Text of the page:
The idea behind the Tilther is that following aeration with the broadfork, the beds can be prepped for seeding by working only the top two inches of the soil. This, unlike rototillers, allows the grower to avoid unearthing the persistent weed seed bank while incorporating amendments such as compost, rock powders, alfalfa meal, and greensand. Powered by an electric drill, the Tilther has six staggered, curved stainless-steel tines that shred weeds and roots. The entire 15-inch width is perfect for making two passes, up and the down the 30-inch bedrow. Because it's powered by a portable electric drill, it is highly maneuverable, ecologically low-impact, and — best of all — quiet.
3 • Level, Firm, and Seed
Here is where the Six-Row Seeder enters the process. The design was based off of the Four-Row Seeder (made by Sembdner in Germany) but adapted expressly to sow six, closely spaced rows at a time, dimensionally gauged for pushing one pass up a 30-inch-wide bed and a second pass back down the other, with no need to roll the bed before planting or afterward.
Art Haines provides some of the background on the concept. "Eliot wanted 2¼-inch spacing, with four different seed sizes. We went with six rows, put rollers on it because we wanted it to roll the bed after seeding, and we wanted it to have a variable pitch, so you can change the spacing of the seeds. That was key." And like all three of the implements, the seeder's design is coupled with solid construction materials, including white ash handles.
Clinching the whole process is the tenacity to seek out and examine improvements to the tools. The goal is to make them more useful and affordable to customers — without permitting parsimony in manufacture to trump value in the growers' hands. An illustration of the ability to take a good thing and make it better is given by the recently rereleased Six-Row Seeder, Second Edition.
"It was an evolution, though," Art qualifies. "First I built a prototype," and, with the help of a grant from the Maine Technology Institute (MTI), a publicly funded, nonprofit corporation established in 1999 to offer assistance for early-stage capital and commercialization efforts, brought it to production. "We had a plastic seed shaft on it, but it was too flexible — I think it was something better than PVC — it might have been engineering plastic of some type. So we went to stainless steel for that. I remember, too, that we had trouble with the rubber belt slipping. We had three miniature pulleys to connect the seed shaft to the spindle, so we went to double the size of the pulleys and it improved the traction. Then it then stayed the same — for years."
"Just last year," relays Art, "I worked on the upgrade with Brad Waugh," Johnny's Mechanical Product Design and Outsourcing Engineer. "We put spikes on the wheels, and it has a better handle now, using a ferrule to connect it with the body." Brad adds, "We explored but discarded several variations in the redesign process, when finding they did not provide the balance of function and value we know our growers require. Much of our examination was on leveraging different manufacturing processes to lower cost and increase efficiency in both assembly and usage."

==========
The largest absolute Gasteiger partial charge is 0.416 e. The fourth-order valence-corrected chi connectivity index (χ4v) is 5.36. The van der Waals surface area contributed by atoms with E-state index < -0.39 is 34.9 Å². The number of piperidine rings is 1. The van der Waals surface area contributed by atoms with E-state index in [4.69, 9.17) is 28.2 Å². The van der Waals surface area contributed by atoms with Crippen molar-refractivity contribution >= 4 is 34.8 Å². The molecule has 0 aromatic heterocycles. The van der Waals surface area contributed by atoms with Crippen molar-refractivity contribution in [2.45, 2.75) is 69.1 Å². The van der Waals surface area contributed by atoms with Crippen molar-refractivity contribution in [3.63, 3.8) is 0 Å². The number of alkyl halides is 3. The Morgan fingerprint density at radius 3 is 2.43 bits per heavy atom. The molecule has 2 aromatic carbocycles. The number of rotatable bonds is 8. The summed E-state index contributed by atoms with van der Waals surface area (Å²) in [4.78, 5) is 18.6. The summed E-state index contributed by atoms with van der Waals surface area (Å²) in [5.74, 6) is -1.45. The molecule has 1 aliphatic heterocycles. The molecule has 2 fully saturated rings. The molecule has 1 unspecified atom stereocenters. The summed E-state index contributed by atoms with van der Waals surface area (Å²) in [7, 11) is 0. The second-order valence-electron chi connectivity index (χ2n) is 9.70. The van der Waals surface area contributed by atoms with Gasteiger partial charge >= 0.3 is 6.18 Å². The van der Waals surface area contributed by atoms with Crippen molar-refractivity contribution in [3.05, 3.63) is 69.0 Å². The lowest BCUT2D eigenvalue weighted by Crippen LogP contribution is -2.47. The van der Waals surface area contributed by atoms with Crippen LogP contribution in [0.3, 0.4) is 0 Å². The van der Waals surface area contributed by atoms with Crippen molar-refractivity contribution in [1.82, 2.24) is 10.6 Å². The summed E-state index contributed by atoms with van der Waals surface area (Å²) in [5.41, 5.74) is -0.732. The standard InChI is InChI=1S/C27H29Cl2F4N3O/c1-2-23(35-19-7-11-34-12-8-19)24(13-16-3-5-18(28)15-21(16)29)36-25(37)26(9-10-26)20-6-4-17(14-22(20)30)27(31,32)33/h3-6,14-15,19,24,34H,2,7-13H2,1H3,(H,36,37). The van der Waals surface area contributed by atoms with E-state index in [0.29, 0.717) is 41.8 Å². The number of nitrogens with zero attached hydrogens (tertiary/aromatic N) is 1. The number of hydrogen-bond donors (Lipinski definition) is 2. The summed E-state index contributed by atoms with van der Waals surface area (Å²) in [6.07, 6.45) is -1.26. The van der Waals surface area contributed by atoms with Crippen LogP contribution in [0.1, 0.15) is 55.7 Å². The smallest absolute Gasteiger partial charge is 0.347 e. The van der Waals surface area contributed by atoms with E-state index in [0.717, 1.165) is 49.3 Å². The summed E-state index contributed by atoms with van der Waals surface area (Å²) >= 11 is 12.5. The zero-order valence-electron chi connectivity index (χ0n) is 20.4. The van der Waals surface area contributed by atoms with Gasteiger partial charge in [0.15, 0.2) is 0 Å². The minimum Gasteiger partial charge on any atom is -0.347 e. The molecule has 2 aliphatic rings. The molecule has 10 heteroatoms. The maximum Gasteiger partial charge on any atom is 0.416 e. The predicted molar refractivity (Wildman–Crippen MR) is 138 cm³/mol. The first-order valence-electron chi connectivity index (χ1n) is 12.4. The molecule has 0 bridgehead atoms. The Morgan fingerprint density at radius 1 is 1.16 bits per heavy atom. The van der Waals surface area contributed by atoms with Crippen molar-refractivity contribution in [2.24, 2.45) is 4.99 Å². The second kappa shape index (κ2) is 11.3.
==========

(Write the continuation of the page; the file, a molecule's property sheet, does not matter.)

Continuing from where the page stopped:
This year Johnny's came out with version 2 of the six-row and so far, growers are appreciating the improvements. The tool team couples collaborative inventiveness with close listening to feedback from customers who work hard in the field and rely on dependable tools for their success. With their ear to the ground, the team then aligns itself with the company's research team, farm crew, and trial partners to field-test every one of its products with the necessary rigor to ensure the quality Johnny promises.
Growth & Change: Two Constants
"We know a tool's success is only as good as the grower's success in using it," notes Jen Goff, the Product Manager of Tools and Supplies at Johnny's nowadays. "We took on the redesign project knowing that we had a good design — the first Six-Row Seeder was one of our best-selling products — but there were definitely a few areas for improvement."
The tools team has expanded its offerings considerably since its early days, but the line remains tightly curated. In the interim since Jon's time, there followed a dozen years' growth under the aegis of Adam Lemieux as Tools and Supplies Manager. In passing on the entrepreneurial torch, Adam notes, "I have been extremely fortunate to work with industry icons like Eliot and many others. But what has been most rewarding over the last decade has not been the increasing numbers; it has been in developing products that make a difference and really help farmers."
Equally instrumental was that year after year, Rob always found time to meet and partner with individuals whose vision dovetailed so well with his own. If the Six-Row Seeder Second Edition is any indication, Johnny's will continue in the next 50 years to bring new tools to growers of all abilities, with the same commitment, applying the best possible materials to a sustainable balance between great design, affordability, and longevity.